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Antennas on Rock Creek used to detect salmon implanted with Passive Integrated Transponder (PIT) tags. The PIT tags and antennas allow researchers to determine survival rates of juvenile coho salmon living in Rock Creek and when they initiate their migration to salt water.
Following completion of the Landsburg fish passage project in 2003, Chinook and coho salmon acquired access to stream habitat upstream of Landsburg for the first time in over 100 years. To evaluate the effectiveness of the fish passage project, a monitoring and research project of salmon recolonization in the watershed is being conducted collaboratively by SPU, NOAA Fisheries, and the University of Washington scientists.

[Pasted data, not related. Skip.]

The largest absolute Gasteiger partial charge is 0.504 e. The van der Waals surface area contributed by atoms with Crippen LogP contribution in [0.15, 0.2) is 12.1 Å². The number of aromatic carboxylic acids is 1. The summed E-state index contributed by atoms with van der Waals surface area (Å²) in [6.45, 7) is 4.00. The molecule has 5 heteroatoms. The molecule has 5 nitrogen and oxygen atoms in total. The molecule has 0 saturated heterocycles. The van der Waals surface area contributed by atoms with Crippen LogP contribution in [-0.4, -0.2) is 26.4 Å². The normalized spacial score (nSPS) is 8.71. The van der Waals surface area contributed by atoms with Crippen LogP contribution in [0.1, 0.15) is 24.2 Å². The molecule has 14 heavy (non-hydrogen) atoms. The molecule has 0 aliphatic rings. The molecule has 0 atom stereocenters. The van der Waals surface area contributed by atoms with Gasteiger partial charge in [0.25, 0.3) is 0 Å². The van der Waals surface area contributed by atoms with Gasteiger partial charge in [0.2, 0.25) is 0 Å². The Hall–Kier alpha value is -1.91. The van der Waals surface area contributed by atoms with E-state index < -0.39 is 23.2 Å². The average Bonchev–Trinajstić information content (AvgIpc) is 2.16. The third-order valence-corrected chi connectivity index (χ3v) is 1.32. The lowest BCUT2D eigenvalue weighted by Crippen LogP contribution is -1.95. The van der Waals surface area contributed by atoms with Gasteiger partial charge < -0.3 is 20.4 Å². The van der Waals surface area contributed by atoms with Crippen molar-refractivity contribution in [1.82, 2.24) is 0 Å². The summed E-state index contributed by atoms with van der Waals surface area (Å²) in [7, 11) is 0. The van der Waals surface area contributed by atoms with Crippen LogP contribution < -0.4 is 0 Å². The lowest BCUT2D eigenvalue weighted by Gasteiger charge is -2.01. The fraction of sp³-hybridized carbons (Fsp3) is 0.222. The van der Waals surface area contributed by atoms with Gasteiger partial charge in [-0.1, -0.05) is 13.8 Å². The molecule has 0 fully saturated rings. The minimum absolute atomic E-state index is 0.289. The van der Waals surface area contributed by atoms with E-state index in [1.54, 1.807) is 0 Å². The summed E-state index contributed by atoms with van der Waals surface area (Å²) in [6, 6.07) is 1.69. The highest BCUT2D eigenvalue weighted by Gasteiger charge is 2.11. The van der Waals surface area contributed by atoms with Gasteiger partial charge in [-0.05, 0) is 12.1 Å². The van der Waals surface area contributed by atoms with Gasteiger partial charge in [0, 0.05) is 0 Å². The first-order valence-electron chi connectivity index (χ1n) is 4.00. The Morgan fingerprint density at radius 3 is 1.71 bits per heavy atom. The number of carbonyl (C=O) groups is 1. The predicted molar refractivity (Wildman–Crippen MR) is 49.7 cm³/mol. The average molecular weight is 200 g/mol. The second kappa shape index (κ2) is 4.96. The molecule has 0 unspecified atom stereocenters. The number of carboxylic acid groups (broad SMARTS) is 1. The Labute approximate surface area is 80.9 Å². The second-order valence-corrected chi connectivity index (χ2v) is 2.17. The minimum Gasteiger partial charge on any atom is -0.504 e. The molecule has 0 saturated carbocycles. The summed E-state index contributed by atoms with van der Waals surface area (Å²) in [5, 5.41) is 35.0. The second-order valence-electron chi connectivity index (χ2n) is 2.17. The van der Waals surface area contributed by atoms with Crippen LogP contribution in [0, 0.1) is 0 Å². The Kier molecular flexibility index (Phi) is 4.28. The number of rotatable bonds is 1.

The research began with collection of data on resident fish populations and aquatic ecosystem characteristics prior to fish passage from 2000 to 2002. Since 2003, the study has been evaluating a number of different aspects of the salmon recolonization process, including numbers and characteristics of fish passing through Landsburg, spawning locations and timing, interactions with resident fish, growth and survival of juvenile salmon, and effects of salmon carcasses on stream ecosystems.
Genetic identification of all spawning adults passing Landsburg provides the basis to distinguish fish born above Landsburg from strays born elsewhere. This information can be used to estimate the growth rate of the Chinook and coho salmon populations above Landsburg.
Read more about the salmon recolonization project on the Seattle Public Utilities Cedar River Biodiversity website.